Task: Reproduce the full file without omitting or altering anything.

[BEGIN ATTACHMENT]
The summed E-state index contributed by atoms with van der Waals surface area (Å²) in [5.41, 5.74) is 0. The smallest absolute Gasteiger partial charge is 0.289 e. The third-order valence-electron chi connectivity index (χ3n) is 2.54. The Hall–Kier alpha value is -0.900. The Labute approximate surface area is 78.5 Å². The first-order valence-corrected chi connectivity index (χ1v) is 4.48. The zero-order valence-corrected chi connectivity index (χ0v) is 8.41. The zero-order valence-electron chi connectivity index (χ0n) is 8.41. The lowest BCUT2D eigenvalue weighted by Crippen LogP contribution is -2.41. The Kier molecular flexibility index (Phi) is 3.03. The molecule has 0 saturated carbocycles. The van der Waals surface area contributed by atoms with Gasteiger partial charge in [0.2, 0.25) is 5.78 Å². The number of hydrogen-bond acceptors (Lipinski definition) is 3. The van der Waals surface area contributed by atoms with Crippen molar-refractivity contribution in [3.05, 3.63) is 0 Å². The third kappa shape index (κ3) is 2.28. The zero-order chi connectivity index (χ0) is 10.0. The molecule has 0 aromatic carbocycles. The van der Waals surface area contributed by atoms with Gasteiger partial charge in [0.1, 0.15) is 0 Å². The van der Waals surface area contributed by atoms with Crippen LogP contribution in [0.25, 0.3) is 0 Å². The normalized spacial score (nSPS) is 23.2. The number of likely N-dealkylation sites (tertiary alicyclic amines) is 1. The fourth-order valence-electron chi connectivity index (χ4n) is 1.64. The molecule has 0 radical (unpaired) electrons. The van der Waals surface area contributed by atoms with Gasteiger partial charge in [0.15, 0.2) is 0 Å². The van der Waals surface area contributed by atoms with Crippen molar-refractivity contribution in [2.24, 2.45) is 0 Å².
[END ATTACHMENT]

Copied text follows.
The summed E-state index contributed by atoms with van der Waals surface area (Å²) in [5.41, 5.74) is 0. The smallest absolute Gasteiger partial charge is 0.289 e. The third-order valence-electron chi connectivity index (χ3n) is 2.54. The Hall–Kier alpha value is -0.900. The Labute approximate surface area is 78.5 Å². The first-order valence-corrected chi connectivity index (χ1v) is 4.48. The zero-order valence-corrected chi connectivity index (χ0v) is 8.41. The zero-order valence-electron chi connectivity index (χ0n) is 8.41. The lowest BCUT2D eigenvalue weighted by Crippen LogP contribution is -2.41. The Kier molecular flexibility index (Phi) is 3.03. The molecule has 0 saturated carbocycles. The van der Waals surface area contributed by atoms with Gasteiger partial charge in [0.2, 0.25) is 5.78 Å². The number of hydrogen-bond acceptors (Lipinski definition) is 3. The van der Waals surface area contributed by atoms with Crippen molar-refractivity contribution in [3.05, 3.63) is 0 Å². The third kappa shape index (κ3) is 2.28. The zero-order chi connectivity index (χ0) is 10.0. The molecule has 0 aromatic carbocycles. The van der Waals surface area contributed by atoms with Gasteiger partial charge in [0.1, 0.15) is 0 Å². The van der Waals surface area contributed by atoms with Crippen LogP contribution in [0.25, 0.3) is 0 Å². The normalized spacial score (nSPS) is 23.2. The number of likely N-dealkylation sites (tertiary alicyclic amines) is 1. The fourth-order valence-electron chi connectivity index (χ4n) is 1.64. The molecule has 0 radical (unpaired) electrons. The van der Waals surface area contributed by atoms with Gasteiger partial charge in [0.15, 0.2) is 0 Å². The van der Waals surface area contributed by atoms with Crippen molar-refractivity contribution in [2.24, 2.45) is 0 Å².